But I've come across some info that may (or not?!) shed light on WHAT I'm anaphylactic to. First of all, in trying to track down the ingredients in the angel food cake that was culprit #1, I found that many recipes contain almond extract. Hmm, interesting, I thought. Maybe it really isn't eggs!

Then, when talking to a staff member in Bakery at the store where I bought it, she read the label to me, saying it didn't list almond extract, but "the label says it is made on shared equipment with products containing nuts." Didn't say which kind, though, just "nuts."

She gave me the contact info for the supplier who makes the cake, and the person there was very helpful, seeming to go out of her way to track down info that was confusing. She called me back within the hour to say that despite the statement on the package, that cake is made in a facility that does not process anything with nuts. (They have two plants; the other plant does handle breads and cakes with nuts.) Ugh. Don't know what to believe. And to further confuse the issue, she added this: "That plant DOES process buns with sesame seed toppings, but according to my manager sesame's not really considered an allergen."  ??? I said that actually it definitely IS an allergen for some people; it's just not one of the top 8 and doesn't have to legally be listed as such. (Putting to good use the knowledge I've gained from these boards!) She quickly said, "Oh, yes, that's what I meant!"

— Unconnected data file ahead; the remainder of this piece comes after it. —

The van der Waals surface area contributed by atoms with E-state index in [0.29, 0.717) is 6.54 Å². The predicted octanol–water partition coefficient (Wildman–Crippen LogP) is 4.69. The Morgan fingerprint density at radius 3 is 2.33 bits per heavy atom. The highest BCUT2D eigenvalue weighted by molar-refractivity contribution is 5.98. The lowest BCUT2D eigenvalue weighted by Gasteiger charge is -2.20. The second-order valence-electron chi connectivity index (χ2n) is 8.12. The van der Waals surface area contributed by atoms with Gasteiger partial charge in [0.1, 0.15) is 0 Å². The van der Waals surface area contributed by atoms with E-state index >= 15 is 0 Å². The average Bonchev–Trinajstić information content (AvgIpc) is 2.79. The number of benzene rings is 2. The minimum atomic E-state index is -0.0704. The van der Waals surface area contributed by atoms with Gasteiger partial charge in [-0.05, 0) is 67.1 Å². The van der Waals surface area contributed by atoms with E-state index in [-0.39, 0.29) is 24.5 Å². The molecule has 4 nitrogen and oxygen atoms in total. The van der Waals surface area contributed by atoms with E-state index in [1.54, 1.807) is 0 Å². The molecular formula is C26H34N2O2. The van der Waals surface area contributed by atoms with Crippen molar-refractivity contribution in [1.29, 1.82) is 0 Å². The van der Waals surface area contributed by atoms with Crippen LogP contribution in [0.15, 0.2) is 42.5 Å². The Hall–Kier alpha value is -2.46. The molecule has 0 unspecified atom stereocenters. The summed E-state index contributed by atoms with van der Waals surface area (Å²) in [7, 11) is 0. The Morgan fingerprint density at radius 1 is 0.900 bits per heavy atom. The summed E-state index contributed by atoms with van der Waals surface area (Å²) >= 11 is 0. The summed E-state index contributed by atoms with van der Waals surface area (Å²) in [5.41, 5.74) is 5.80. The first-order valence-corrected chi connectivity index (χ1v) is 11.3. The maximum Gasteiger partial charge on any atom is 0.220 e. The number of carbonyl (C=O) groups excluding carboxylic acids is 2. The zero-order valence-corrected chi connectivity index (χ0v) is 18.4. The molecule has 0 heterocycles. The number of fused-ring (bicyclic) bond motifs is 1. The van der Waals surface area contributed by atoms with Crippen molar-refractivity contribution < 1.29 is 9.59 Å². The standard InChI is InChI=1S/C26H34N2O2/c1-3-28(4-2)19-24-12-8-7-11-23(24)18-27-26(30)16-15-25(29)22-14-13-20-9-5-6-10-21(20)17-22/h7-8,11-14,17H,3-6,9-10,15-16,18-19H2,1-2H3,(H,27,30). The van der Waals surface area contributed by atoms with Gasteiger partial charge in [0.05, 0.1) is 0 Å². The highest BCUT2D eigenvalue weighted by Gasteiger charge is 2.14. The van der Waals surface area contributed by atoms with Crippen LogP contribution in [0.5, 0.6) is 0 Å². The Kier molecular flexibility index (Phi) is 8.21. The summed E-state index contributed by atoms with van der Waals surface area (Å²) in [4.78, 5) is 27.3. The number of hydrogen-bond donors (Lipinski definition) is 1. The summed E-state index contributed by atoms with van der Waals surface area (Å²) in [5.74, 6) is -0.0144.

Anyway, now I'm stumped. I wasn't tested for sesame. There really isn't anything else in the cake that it could be, I don't think, but eggs or possible cross-contamination with nuts or sesame. Right now my plan is to wait for the RAST to come back, probably negative I guess, for eggs (seems like the odds are against positive if the skin test is negative, right?), and ask him to test for sesame.

This is all just...confusing. I do really want to know what is actually dangerous for me, and what is not. I suppose it's like the dr said, that if the egg is negative on the blood test, he will be much more worried about the nuts than if the egg is positive.

Swaygirl

Offline CMdeux

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Tests are just.... tests.

Seriously-- Angel Food cake is, like, once of the most amazingly concentrated sources of egg allergens that I can envision, short of meringue.  <shudder>

It would completely make sense that if you have an egg allergy, that would have elicited an anaphylactic reaction, leaving you WAY more sensitive to any and all other stuff for the time being.

One other thing worthy of note-- most "almond flavoring" isn't almond-derived.  It's cheaper, apparently, to extract it from apricot/peach pits using some industrial process.  That's why so many almond flavorings do NOT list "tree nut" on the label.  Of course, you'll have to call to verify that this is so, but a lot of the time it's the case.  "Almond" scent/flavor isn't always.